A top-100 prospect who had more strikeouts than anyone else in the minor leagues this season, left-hander Andrew Abbott brought a lot to the mound in his major-league debut for the Cincinnati Reds in Monday's 2-0 win over the Milwaukee Brewers. What impressed manager David Bell the most about Abbott might have been his ability to control the inevitable emotions that can distract many players in their first big-league game.
"Andrew allowed himself to be a little nervous, which you should be, the whole day," Bell told reporters at Great American Ball Park. "It probably took him until the second or third inning, and once he did that, he was just really in command the rest of his game."
Bell certainly would know, also having put in 12 seasons as a major-league player. And on the Bally Sports Ohio broadcast, analyst Barry Larkin related the start of his MLB career in August 1986, long before he became a star shortstop with the Reds and a Hall of Famer.
"I don't think my feet touched the ground for the first week in a half at least," Larkin recalled.
Abbott went through something similar, but he pulled himself together quickly against the Brewers and showed why the Reds have high expectations for him.
The 24-year-old allowed a hit and four walks to go with six strikeouts over six innings in a victory that prevented a Milwaukee sweep and stopped Cincinnati's four-game losing streak. Abbott's stat line was not only better than anyone could expect, but it also was unlike any combination for a left-hander in a debut in MLB history since at least 1893.
Andrew Abbott emulated Cliff Lee, Cole Hamels & Billy Wagner growing up
In a postgame interview, Abbott conceded he was nervous against the first few batters and was not trusting his stuff. His father David, seated among the crowd with other family members at GABP, said he could tell that his son "was nibbling."
Laughing when he replied, Abbott said: "That sounds like him. He's a reliable source. I personally don't like the four walks. That's a tough stat. That was a little bit of nerves, but (bouncing back) was also me saying, 'I don't like walking people, so let's get after it and get in the zone. My stuff is good enough to get outs. So let's go right at 'em.'"
Overall, Abbott threw first-pitch strikes to 16 of 23 batters. It's a reaction that bodes well for Abbott's future in the majors.
"It took an inning or two to settle in and, if you're human, that's very normal," Bell said. "I was glad to actually see that. His ability to lock it back in was very impressive."
A second-round pick (53rd overall) just two years ago, Abbott became the second Reds player from the 2021 MLB Draft to debut in 2023, with first-rounder Matt McLain coming aboard May 15.
A relief pitcher in his first three seasons at Virginia, Abbott was ignored by MLB when he was eligible to be drafted in 2020, in part because the draft was shortened to five rounds due to the COVID-19 pandemic. Developing a four-pitch arsenal that includes a sharp curveball, he ascended to the No. 95 overall prospect at MLB.com before the start of this season.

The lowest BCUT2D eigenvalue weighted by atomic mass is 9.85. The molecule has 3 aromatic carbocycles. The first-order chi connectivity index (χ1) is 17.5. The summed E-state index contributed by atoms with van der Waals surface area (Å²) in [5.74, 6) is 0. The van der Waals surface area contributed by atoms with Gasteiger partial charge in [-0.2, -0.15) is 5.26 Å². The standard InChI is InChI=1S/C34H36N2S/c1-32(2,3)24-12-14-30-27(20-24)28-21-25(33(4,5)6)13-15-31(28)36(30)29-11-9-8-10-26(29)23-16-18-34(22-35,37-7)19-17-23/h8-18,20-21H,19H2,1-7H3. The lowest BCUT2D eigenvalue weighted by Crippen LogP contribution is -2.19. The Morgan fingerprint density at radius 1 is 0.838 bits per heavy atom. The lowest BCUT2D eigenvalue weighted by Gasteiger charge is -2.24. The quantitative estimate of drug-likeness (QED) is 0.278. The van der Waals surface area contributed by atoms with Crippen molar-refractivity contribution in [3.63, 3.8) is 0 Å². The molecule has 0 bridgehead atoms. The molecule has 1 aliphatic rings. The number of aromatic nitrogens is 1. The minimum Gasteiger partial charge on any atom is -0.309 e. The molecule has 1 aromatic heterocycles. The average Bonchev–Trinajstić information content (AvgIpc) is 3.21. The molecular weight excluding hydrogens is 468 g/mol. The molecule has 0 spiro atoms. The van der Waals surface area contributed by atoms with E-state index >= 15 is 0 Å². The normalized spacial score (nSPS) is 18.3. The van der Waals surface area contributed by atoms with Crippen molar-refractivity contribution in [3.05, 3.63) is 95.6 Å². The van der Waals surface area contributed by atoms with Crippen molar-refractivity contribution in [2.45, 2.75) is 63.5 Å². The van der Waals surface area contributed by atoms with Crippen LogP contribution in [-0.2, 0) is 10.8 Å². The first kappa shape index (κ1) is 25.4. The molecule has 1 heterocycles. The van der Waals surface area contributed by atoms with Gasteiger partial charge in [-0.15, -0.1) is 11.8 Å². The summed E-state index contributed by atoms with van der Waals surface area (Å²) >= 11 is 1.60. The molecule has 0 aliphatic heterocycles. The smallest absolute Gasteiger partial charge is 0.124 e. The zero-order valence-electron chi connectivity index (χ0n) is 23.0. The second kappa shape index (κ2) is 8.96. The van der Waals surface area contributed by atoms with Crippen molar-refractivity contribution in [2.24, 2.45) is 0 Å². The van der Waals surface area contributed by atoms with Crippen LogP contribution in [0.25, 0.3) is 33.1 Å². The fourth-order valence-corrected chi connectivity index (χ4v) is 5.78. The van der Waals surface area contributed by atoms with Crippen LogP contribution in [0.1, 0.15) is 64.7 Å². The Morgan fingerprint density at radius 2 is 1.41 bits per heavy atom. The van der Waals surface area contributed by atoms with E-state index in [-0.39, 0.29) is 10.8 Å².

Abbott had 90 strikeouts and 17 walks in 54 innings between three outings at Double A and seven at Triple A. Having turned 24 last Thursday, he was called up to show what he could do against big leaguers.
Larkin noted that Abbott's best skills lie less with velocity and more with other things pitchers can do to get outs — like changing the eye levels of opposing batters. Against the Brewers, Abbott's four-seam fastball topped at 95.3 mph (probably because of adrenaline and an extra day of rest, he said) with a 92.9 mph average. He also got eight called strikes in 22 pitches with his curve for a 41% called-strike-plus-whiff rate, well into elite territory.
Also, the Brewers came in as the weakest performers against left-handed starting pitchers in the league. Abbott simply took advantage.
David Bell's assessment on Andrew Abbott's impressive MLB debut
Abbott's debut was the culmination of a childhood dream, he said, one that few actually get a chance to live out. His father coached him into his teens before Abbott joined a travel ball squad coached by former major leaguer Billy Wagner.
Under Wagner, Abbott said he developed a bulldog mentality on the mound and the kind of moxie that he's kept even in a transition to starting pitcher. Abbott said he sent Wagner a text once he got word of his promotion, but he had, so far, neglected his phone after the game. It no doubt overflowed with messages from well-wishers. Abbott expects to get a chance to respond soon.
Bell liked the message Abbott sent to the world in his debut — from the stuff, to the vulnerability, to the capacity to overcome it.
"We got to see a little bit of everything that Andrew was capable of doing on the mound," Bell said.